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notwithstanding his awesome talents and intellect, his essential stance is one of genuine modesty and humility. and anyone who has had the privilege of arguing the -- before justice stevens as i have had this task -- past year, will know what i'm talking about. as to both the modesty and -- the -- and the extraordinary intellect. and i this the i would give you a bit of a sense tonight of what an advocate sees when she appears before justice stevens, what justice stevens looks like through a solicitor-generals eyes. and now, justice stenches is -- is surely the only justice on the supreme court who skgs your permission to ask a question. halfway through an argument -- sometimes more than halfway through an argument, sometimes
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when a rhodalite goes on, comes from justice stevens, may i ask you a question? or could you help me on this? or i have been wondering about a basic thing. not always. i have to say looking over some transcripts of my open from this past year and justice stevens wants it to be, how can you say that? if you have gotten justice stevens to say "how can you say that ?" you must have done something terrible. but most my justice stevens is, just this -- i mean, this extraordinary courtesy emanates from him. and i want to tell you, if you ever argue before the supreme court or -- i guess you can't anymore but just stevens.
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and beware, underlying justice stevens extraordinary plightness and courtesy, danger awaits. because these questions of his, well they almost invariably cut to the heart of a legal case and leave absolutely no room for evasion and in room for escape. here i'm going to quote one of the most experienced supreme court advocates of our time, carter phillips who has argued before justice stevens e probably more than 50 times. and is carter phillips said, he says from a good chicago law firm, right? i think what distinguishes justice stevens from the other justices are his hype thet cals, they really force the advocates it understand the limits of his or her theory of the case, my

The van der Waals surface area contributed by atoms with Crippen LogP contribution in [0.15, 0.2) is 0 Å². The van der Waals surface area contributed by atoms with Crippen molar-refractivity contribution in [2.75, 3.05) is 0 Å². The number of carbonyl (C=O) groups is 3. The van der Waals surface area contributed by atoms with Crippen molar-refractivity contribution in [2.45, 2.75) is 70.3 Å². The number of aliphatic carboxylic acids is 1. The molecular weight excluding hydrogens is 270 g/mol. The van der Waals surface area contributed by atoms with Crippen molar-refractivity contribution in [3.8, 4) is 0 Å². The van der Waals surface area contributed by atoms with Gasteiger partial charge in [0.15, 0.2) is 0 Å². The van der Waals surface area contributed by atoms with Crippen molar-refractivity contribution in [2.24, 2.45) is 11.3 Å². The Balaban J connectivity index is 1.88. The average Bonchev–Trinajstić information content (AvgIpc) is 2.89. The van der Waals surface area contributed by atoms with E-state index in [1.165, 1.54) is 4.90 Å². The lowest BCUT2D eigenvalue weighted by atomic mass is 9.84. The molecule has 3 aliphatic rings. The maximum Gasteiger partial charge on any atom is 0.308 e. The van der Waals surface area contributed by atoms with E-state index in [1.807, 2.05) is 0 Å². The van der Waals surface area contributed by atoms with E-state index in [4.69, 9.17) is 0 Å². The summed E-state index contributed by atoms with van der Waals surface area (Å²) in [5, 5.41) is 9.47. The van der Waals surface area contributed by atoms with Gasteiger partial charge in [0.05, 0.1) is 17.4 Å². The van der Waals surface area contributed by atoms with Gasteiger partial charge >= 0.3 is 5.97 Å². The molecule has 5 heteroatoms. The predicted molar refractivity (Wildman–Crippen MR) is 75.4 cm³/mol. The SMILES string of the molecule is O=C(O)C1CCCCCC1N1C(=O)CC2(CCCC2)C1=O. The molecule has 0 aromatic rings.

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favorite was at ncaa versus tarkanian, when he asked the lawyer, i'll tell you what this is, but it is not important you get this exactly when he asked the lawyer whether united airlines would be a state actor for purposes of section 1983, if it told o'hare airports a government entities manager that united would move its planes to midway airport if 0 hey did not fire the o'hare employee who was in charge of the terminal that united operated from. ed lawyer stood there for more than 30 seconds. he was saying nothing then justice scalia leaned ford and told him the answer you are looking for is no.